Judge dismisses lawsuit over Uber’s ‘Hell’ program

Photo by Amelia Holowaty Krales / The Verge

A US District Court judge in California dismissed a class action lawsuit against Uber by a former Lyft driver over the company’s “Hell” program, which it allegedly used between 2014 and 2016 to track drivers of the rival service.

The “Hell” program was first revealed by The Information back in April. With it, Uber allegedly created fake Lyft rider accounts that then let them track how many drivers were available on the service in different areas. Uber was then able to use this information to deploy its own drivers to areas underserved by Lyft on a real-time basis.

Uber also allegedly used “Hell” to find Lyft drivers who split their time driving for Uber, and used that information to offer those drivers incentives to drop Lyft altogether.

The lawsuit, filed in April by Michael Gonzales, accused Uber of violating the Electronic Communication Privacy Act, the California Invasion of Privacy Act, and California’s Unfair Competition law. The plaintiff alleged that Uber was using “intercepted” communications to drive the “Hell” program.

But Uber filed a motion to dismiss the lawsuit earlier this summer, arguing the plaintiff didn’t make a proper case that Uber “intercepted” that information, which it also claimed was “readily accessible to the general public.” Uber also argued that it didn’t violate CIPA because Lyft drivers consent to giving up their location data when they use the app.

The company’s legal team also insisted that Gonzales didn’t properly allege loss of money or property to justify the Unfair Competition law. Judge Jacqueline Scott Corley granted Uber’s motion today with “leave to amend,” so Gonzales will be able to amend his complaint and file another lawsuit. Uber declined to comment.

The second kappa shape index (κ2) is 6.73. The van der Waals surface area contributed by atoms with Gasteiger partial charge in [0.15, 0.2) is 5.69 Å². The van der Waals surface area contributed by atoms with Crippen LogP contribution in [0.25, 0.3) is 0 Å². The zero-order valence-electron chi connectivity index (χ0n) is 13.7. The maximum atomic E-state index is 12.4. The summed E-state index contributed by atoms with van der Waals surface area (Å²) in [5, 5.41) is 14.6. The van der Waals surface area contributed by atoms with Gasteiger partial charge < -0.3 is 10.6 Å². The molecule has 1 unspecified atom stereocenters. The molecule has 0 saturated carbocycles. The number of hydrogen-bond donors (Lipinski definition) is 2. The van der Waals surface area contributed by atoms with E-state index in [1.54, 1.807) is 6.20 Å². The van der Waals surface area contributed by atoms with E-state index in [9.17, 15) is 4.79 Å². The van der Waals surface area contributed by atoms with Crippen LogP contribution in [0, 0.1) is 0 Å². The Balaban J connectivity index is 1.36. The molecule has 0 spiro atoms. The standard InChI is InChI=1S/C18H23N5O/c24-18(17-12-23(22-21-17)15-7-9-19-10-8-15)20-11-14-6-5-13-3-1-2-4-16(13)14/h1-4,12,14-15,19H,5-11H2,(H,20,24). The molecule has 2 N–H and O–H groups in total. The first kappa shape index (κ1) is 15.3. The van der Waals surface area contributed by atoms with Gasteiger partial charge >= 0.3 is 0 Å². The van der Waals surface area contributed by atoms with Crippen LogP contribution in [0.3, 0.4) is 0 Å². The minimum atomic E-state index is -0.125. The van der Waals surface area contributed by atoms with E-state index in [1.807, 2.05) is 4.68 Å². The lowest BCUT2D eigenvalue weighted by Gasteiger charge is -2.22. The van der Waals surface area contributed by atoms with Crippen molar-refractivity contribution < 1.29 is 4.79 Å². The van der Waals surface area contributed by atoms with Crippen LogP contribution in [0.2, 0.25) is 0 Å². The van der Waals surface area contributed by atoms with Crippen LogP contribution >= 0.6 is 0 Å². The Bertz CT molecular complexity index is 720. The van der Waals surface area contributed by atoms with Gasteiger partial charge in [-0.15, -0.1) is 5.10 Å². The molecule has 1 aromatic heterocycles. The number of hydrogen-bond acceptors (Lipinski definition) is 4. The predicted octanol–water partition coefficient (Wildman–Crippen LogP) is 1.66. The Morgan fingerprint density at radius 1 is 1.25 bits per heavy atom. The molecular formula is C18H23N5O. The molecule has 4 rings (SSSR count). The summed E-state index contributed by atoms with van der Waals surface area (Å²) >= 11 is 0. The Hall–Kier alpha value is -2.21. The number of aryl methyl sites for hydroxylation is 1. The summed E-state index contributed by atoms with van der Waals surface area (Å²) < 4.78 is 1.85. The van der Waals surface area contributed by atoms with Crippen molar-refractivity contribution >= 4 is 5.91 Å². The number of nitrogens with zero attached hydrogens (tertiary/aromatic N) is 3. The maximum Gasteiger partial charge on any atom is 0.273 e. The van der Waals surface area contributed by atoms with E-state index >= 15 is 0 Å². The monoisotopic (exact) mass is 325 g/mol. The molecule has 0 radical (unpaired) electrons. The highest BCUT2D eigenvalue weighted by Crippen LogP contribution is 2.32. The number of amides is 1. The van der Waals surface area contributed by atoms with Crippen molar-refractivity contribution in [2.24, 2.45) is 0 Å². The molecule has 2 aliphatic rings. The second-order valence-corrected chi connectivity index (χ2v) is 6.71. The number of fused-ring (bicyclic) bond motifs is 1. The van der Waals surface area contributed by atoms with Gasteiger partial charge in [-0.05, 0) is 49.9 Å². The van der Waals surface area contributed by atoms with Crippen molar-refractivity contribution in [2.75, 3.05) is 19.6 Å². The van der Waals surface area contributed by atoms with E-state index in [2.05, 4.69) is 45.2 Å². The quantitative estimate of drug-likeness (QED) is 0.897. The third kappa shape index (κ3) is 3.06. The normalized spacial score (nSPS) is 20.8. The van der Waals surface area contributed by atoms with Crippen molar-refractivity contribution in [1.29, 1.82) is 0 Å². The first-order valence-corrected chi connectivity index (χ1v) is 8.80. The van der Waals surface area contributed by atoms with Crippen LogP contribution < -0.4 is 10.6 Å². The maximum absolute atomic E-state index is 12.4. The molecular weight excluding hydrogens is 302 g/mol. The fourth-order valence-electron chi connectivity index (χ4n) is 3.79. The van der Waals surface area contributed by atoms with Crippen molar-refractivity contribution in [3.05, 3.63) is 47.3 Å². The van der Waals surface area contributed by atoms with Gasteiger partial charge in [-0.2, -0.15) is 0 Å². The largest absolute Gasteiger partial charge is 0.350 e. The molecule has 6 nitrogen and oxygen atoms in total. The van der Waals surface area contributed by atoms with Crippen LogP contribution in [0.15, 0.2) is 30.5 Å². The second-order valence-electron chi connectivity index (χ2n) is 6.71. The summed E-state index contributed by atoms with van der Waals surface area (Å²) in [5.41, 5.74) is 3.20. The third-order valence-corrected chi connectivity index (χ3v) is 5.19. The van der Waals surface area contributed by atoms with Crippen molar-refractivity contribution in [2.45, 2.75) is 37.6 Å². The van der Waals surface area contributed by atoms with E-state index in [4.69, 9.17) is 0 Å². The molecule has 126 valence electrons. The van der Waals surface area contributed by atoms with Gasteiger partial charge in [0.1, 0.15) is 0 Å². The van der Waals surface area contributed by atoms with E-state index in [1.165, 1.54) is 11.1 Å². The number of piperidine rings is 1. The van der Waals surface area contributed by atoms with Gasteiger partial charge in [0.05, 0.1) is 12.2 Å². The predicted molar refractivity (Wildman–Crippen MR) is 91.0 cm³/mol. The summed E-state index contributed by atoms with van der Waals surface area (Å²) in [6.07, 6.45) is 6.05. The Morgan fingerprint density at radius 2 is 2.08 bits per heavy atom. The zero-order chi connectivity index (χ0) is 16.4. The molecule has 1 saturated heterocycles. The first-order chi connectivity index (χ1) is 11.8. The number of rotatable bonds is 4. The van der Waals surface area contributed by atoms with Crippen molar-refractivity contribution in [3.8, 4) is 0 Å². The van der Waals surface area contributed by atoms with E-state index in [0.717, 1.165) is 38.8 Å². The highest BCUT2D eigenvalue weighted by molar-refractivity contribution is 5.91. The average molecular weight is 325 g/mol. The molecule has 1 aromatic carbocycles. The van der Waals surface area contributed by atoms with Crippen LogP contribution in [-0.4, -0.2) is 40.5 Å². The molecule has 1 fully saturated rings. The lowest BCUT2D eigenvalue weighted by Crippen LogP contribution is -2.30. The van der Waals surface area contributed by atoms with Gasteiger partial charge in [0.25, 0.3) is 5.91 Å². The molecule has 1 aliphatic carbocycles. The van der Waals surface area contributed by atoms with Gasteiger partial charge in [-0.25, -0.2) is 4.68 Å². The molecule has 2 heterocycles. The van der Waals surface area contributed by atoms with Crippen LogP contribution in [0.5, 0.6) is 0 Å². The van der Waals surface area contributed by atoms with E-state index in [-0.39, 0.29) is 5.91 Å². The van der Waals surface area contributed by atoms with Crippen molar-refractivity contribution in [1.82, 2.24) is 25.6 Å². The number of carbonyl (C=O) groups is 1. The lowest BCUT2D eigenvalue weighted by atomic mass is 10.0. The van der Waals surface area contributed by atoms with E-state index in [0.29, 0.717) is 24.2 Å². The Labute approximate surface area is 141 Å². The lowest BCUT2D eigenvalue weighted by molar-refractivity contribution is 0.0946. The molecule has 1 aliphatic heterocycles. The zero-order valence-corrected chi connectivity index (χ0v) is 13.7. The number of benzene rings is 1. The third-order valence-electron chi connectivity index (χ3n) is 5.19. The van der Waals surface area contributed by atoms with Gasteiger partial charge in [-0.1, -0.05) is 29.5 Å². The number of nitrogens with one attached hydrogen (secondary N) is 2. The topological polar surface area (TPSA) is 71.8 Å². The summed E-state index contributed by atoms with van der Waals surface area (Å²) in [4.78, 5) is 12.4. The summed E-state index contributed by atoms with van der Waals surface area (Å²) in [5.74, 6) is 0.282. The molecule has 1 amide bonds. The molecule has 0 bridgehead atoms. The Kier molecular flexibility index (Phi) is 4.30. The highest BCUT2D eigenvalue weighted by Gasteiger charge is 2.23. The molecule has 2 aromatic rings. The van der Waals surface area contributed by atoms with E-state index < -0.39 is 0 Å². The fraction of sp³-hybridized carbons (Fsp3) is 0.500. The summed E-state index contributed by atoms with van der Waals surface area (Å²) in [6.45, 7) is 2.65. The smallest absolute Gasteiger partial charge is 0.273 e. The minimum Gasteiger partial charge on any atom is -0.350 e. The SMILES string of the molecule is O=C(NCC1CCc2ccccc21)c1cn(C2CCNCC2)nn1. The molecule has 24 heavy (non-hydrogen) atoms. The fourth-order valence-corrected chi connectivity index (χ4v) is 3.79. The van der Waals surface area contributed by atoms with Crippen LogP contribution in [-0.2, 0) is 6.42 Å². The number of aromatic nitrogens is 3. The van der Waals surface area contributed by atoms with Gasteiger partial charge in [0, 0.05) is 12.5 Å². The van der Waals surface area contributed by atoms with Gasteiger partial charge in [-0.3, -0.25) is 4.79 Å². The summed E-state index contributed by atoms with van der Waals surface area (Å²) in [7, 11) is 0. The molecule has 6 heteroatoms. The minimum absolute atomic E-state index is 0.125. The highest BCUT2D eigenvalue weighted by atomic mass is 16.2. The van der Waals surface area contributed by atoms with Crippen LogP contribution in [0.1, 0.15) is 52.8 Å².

“Hell” was reportedly discontinued at the end of 2016, and it was one of a few notably aggressive internal tools used by Uber in its push to dominate the ride-hailing market. It was similar to the infamous “God View” mode that the company used to track its own drivers (and a journalist). Both of those programs came on now-former CEO Travis Kalanick’s watch, whose willingness to put growth before everything else eventually led to his resignation earlier this summer. Of course, Uber still has plenty of other problems for its new CEO, former Expedia chief Dara Khosrowshahi, to deal with when he starts next week.


Note to author: Leave to amend means a judge believes that you have a case but that you have not properly structured your suit to pass legal muster.

I happen to have subject-matter expertise in this area, and the media has inaccurately described the various legal actions taken against Uber about 98% of the time. While you’re correct about leave to amend, this case isn’t going anywhere regardless; the plaintiff has no realistic grounds for arguing he was injured in any tangible way by Uber’s actions. And that’s just for himself; the notion of a putative class action is simply ridiculous, and presumably concocted by a not terribly bright plaintiffs’ lawyer.

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